North Carolina Reports: Cases Argued and Determined in the Supreme Court of North Carolina

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Nichols & Gorman, book and job printers, 1905
Cases argued and determined in the Supreme Court of North Carolina.
 

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Side 476 - Negligence is the failure to do what a reasonable and prudent person would ordinarily have done under the circumstances of the situation, or doing what such a person under the existing circumstances would not have done.
Side 115 - There must be reasonable evidence of negligence; but where the thing is shown to be under the management of the defendant or his servants, and the accident is such as in the ordinary course of things does not happen if those who have the management use proper care, it affords reasonable evidence, in the absence of explanation by the defendants, that the accident arose from want of care.
Side 504 - ... the failure to observe, for the protection of the interests of another person, that degree of care, precaution, and vigilance which the circumstances justly demand, whereby such other person suffers injury.
Side 586 - But the allegation of new matter in the answer, not relating to a counter-claim or set-off, or of new matter in a reply, is to be deemed controverted by the adverse party as upon a direct denial or avoidance, as the case may require.
Side 327 - The market value of property is the price which it will bring when it is offered for sale by one who desires, but is not obliged, to sell it, and is bought by one who is under no necessity of having it.
Side 498 - If granted for public purposes exclusively, they belong to the corporate body in its public, political, or municipal character. But if the grant was for purposes of private advantage and emolument, though the public may derive a common benefit therefrom, the corporation, quoad hoc, is to be regarded as a private company. It stands on the same footing as would any individual or body of persons upon whom the like special franchises had been conferred.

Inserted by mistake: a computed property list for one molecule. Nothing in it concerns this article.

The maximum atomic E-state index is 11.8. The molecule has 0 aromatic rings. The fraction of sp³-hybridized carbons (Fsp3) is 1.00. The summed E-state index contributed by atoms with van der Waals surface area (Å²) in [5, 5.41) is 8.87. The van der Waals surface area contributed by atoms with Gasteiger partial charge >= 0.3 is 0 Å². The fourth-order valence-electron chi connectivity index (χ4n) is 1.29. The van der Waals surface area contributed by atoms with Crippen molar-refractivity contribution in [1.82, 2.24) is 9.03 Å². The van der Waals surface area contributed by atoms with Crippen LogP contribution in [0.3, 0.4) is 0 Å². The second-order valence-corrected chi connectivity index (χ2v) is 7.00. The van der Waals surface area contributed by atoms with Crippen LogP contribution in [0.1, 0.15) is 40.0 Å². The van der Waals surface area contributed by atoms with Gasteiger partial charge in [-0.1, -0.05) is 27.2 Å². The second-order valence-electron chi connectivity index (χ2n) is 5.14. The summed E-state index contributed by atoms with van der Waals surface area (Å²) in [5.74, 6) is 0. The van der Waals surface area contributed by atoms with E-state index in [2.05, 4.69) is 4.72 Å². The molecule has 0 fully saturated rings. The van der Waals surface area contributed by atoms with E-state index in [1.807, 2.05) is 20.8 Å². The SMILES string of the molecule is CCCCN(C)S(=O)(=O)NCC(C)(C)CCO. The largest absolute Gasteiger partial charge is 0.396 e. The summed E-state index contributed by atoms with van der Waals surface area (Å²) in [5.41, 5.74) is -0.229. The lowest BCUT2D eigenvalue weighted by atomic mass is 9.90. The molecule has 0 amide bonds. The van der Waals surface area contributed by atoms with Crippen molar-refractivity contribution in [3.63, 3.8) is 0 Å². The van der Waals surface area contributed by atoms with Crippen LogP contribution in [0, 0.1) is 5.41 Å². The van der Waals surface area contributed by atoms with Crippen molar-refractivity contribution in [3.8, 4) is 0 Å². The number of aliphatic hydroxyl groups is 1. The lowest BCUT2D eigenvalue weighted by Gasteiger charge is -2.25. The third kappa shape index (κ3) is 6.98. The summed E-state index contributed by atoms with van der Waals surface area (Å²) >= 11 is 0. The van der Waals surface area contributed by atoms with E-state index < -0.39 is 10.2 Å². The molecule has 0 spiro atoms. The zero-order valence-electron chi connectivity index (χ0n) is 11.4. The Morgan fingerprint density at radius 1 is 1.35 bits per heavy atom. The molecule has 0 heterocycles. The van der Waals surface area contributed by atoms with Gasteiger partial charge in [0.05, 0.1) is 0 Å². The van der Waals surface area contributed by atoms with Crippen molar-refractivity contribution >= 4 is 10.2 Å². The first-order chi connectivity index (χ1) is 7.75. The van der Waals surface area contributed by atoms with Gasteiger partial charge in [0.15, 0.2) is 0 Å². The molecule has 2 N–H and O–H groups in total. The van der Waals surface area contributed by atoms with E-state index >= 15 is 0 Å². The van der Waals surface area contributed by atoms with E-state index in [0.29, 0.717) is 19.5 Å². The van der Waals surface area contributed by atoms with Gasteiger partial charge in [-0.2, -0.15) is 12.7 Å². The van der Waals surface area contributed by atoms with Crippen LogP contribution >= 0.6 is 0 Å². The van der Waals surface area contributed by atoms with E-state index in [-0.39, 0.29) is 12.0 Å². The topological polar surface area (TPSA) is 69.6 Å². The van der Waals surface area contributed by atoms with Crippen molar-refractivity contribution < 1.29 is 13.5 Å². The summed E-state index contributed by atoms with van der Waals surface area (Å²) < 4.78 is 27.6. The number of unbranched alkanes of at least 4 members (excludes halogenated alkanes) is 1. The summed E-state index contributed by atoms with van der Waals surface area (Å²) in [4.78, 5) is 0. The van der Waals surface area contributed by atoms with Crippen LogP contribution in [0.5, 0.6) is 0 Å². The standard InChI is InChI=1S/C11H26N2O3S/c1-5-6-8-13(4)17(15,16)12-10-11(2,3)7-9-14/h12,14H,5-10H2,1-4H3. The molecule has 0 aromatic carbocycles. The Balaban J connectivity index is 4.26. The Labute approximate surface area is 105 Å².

Side 136 - So if a man gives another a cuff on the ear, though it cost him nothing, no not so much as a little diachylon, yet he shall have his action, for it is a personal injury. So a man shall have an action against another, for riding over his ground, though it do him no damage : for it is an invasion of his property, and the other has no right to come there; and in these cases the action is brought vi et armis.
Side 133 - By multifariousness in a bill is meant the improperly joining in one bill distinct and independent matters, and thereby confounding them; as, for example, the uniting in one bill of several matters, perfectly distinct and unconnected, against one defendant, or the demand of several matters of a distinct and independent nature against several defendants in the same bill.
Side 48 - States, that the measure of damages is the difference between the contract price and the market value of the...
Side 302 - If the facts and circumstances before the officer are such as to warrant a man of prudence and caution in believing that the offense has been committed, it is sufficient.

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